YouTube video playback works well up to 4Kp60 and 8Kp30, but 8K 60 FPS was too much to ask in Ubuntu with around 36% of frames being dropped during our test, although it worked just fine in Windows 11 Pro. It does provide some small boost of performance compared to the Mini IT12, but somehow the latter had no issue playing an 8K 60 FPS in Ubuntu 22.04 when we tried, many because of the slightly higher room temperature (TBC). As with all other compact mini PCs, the CPU does get hot underload (stabilizes at 90°C) and the fan is barely audible under light load, and the noise may only become an issue for some people under heavy loads.

We’d like to thank GEEKOM for sending the XT12 Pro mini PC with an Intel Core i9-12900H processor, 32GB RAM, and a 1 TB NVMe SSD for review. It can be purchased for $664 on Amazon or GEEKOM US after applying the coupon code cnxXT12Pro for a 5% discount valid until May 31, 2024. Readers based in the UK can also use that coupon on GEEKOM UK.

CNXSoft: This article is a translation – with some additional insights – of the original review on CNX Software Thailand by Suthinee Kerdkaew.

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2 months ago

Would be great if Suthinee could execute the following to get a Geekbench comparison of Gracemont and Golden Cove cores at same clockspeed:

2 months ago

Thank you! Though it hasn’t worked exactly since I forgot that on your system dmesg is telling us: ‘Intel P-state driver initializing, HWP enabled’ and with HWP in charge of cpufreq there’s no way to prevent the cores running at their maximum clock.

It may work to limit the Golden Cove cores to 3800 MHz by adding ‘intel_pstate=no_hwp’ to kernel cmdline so in case time permits another ‘MaxKHz=3800000 -G’ might tell the full story 🙂

Sutinee Kerdkaew
Sutinee Kerdkaew
2 months ago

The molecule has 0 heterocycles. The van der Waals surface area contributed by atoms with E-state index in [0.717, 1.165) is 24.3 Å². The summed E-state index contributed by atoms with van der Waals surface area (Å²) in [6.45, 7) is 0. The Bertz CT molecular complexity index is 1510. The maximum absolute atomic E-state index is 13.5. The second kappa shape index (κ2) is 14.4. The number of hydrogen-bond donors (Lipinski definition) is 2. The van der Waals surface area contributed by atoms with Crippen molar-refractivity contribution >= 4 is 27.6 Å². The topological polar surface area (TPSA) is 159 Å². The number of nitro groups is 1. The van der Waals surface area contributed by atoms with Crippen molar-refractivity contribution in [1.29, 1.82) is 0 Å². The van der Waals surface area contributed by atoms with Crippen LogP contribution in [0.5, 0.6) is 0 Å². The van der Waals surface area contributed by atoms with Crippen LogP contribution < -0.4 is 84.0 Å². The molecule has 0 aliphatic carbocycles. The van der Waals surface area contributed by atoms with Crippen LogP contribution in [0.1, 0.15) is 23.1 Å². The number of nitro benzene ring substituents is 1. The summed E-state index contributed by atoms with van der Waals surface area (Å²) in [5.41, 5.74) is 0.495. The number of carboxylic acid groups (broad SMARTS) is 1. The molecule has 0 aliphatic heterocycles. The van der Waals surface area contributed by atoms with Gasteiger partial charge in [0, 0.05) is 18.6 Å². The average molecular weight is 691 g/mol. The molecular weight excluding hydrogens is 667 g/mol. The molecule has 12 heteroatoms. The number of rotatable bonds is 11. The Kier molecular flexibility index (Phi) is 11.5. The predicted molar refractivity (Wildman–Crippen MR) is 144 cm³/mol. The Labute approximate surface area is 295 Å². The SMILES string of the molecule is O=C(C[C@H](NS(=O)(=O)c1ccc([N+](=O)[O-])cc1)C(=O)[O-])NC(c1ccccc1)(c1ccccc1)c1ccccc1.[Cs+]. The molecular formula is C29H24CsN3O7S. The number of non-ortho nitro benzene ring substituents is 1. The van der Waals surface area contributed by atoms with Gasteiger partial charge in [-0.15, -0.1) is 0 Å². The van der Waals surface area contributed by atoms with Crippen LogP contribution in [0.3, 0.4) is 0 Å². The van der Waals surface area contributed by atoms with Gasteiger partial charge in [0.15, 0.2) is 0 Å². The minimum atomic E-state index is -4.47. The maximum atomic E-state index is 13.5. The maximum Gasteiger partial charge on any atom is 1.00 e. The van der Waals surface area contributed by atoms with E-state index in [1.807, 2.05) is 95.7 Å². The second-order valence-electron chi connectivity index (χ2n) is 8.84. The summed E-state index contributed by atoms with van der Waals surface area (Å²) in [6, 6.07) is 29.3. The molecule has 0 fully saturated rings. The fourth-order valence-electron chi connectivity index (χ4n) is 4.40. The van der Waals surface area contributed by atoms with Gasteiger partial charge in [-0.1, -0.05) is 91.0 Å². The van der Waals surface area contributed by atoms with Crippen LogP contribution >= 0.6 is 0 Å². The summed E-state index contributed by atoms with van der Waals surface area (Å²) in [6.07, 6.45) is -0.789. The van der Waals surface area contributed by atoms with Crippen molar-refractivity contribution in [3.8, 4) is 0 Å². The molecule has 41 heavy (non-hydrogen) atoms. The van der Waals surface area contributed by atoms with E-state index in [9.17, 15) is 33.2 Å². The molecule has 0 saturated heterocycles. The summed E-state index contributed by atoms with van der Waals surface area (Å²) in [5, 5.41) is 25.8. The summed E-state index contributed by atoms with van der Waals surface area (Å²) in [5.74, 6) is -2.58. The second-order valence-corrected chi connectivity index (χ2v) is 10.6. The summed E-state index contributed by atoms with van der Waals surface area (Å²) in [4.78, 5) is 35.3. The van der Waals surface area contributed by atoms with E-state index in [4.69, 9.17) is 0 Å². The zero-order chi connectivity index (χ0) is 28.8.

Thanks for the tip. I did it again.

2 months ago

Thank you! Though disabling HWP didn’t help since the Golden Coves still were clocking in at 4.8 GHz 🙂

2 months ago

Great review as per your usual, thanks!

Just pointing a minor typo: “Full-dupllex” -> “Full-duplex”

2 months ago

I just bought an AMD Ryzen 7940HS mini PC from the same manufacturer (the Geekom A7, also featured in the comparison tables here) and this review of the Intel-based XT12-Pro served to impress me on the great deal I managed to catch with the Ryzen — and the horrible state of Intel CPUs in general and in this particular case: -The Ryzen measures up at 6701 in the 7z single thread benchmark, vs the Intel at 5502 (Intel loses by ~20%, and that’s with its fastest core). – On the multi-thread benchmark, Intel loses by even more: 43783 vs 70156… Read more »

2 months ago

Yeah, I think Geekom might be fire-selling the A7 because its 7940HS is not “AI-ready” (ie, has no TPU) when compared with the latest from AMD… and with all the AI hype being bandied around, they might be preparing to replace the current A7 with one sporting the equivalent AI-equipped processor. Well, we shall all see, I guess.

2 months ago

Thanks for both pointers, specially the one about the 7940HS TPU and your testing it (somehow I totally missed, err actually forgot about it). Will be sure to give it a thorough (re)read.

The Geekom AE7 would be interesting if it came with a functional 2nd M.2 NVMe slot (haven’t opened my A7 yet, but I’ve been reading it does have a 2nd one and that it’s non-functional because it’s missing the actual M.2 connector — been wondering it was because of excessive heat, if so better cooling could be exactly what’s needed to make it useable).

Khadas VIM4 SBC